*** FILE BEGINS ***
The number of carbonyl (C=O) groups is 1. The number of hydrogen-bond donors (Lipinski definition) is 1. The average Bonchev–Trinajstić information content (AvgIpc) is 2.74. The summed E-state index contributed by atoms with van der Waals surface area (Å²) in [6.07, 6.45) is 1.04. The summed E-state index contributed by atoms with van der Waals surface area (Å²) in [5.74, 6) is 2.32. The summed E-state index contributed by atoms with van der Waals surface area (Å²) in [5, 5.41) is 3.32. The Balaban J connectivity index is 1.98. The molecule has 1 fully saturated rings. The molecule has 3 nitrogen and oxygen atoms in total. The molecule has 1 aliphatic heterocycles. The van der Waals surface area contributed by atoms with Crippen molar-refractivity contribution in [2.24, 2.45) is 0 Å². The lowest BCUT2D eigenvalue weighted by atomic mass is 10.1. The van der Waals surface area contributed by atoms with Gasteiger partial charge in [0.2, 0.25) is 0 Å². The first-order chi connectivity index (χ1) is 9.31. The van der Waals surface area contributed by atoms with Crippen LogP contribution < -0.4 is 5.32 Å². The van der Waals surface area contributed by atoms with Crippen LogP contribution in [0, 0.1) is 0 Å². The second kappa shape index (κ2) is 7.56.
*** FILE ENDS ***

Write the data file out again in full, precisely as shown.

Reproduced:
The number of carbonyl (C=O) groups is 1. The number of hydrogen-bond donors (Lipinski definition) is 1. The average Bonchev–Trinajstić information content (AvgIpc) is 2.74. The summed E-state index contributed by atoms with van der Waals surface area (Å²) in [6.07, 6.45) is 1.04. The summed E-state index contributed by atoms with van der Waals surface area (Å²) in [5.74, 6) is 2.32. The summed E-state index contributed by atoms with van der Waals surface area (Å²) in [5, 5.41) is 3.32. The Balaban J connectivity index is 1.98. The molecule has 1 fully saturated rings. The molecule has 3 nitrogen and oxygen atoms in total. The molecule has 1 aliphatic heterocycles. The van der Waals surface area contributed by atoms with Crippen molar-refractivity contribution in [2.24, 2.45) is 0 Å². The lowest BCUT2D eigenvalue weighted by atomic mass is 10.1. The van der Waals surface area contributed by atoms with Gasteiger partial charge in [0.2, 0.25) is 0 Å². The first-order chi connectivity index (χ1) is 9.31. The van der Waals surface area contributed by atoms with Crippen LogP contribution < -0.4 is 5.32 Å². The van der Waals surface area contributed by atoms with Crippen LogP contribution in [0, 0.1) is 0 Å². The second kappa shape index (κ2) is 7.56.